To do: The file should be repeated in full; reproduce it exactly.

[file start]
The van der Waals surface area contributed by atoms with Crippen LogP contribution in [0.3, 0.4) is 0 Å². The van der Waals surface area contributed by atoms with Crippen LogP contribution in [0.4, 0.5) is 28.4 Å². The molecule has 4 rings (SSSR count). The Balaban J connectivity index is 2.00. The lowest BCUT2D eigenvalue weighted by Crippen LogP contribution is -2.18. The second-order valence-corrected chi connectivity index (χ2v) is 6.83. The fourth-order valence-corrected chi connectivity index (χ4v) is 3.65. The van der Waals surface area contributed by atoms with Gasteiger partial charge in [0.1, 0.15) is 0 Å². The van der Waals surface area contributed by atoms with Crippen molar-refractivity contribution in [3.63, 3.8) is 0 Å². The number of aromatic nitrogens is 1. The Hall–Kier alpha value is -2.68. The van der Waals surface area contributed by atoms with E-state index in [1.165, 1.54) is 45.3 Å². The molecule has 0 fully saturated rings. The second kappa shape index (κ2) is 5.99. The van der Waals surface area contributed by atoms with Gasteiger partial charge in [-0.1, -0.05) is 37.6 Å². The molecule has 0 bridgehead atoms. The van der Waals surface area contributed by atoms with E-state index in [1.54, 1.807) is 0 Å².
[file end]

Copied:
The van der Waals surface area contributed by atoms with Crippen LogP contribution in [0.3, 0.4) is 0 Å². The van der Waals surface area contributed by atoms with Crippen LogP contribution in [0.4, 0.5) is 28.4 Å². The molecule has 4 rings (SSSR count). The Balaban J connectivity index is 2.00. The lowest BCUT2D eigenvalue weighted by Crippen LogP contribution is -2.18. The second-order valence-corrected chi connectivity index (χ2v) is 6.83. The fourth-order valence-corrected chi connectivity index (χ4v) is 3.65. The van der Waals surface area contributed by atoms with Gasteiger partial charge in [0.1, 0.15) is 0 Å². The van der Waals surface area contributed by atoms with Crippen molar-refractivity contribution in [3.63, 3.8) is 0 Å². The number of aromatic nitrogens is 1. The Hall–Kier alpha value is -2.68. The van der Waals surface area contributed by atoms with E-state index in [1.165, 1.54) is 45.3 Å². The molecule has 0 fully saturated rings. The second kappa shape index (κ2) is 5.99. The van der Waals surface area contributed by atoms with Gasteiger partial charge in [-0.1, -0.05) is 37.6 Å². The molecule has 0 bridgehead atoms. The van der Waals surface area contributed by atoms with E-state index in [1.54, 1.807) is 0 Å².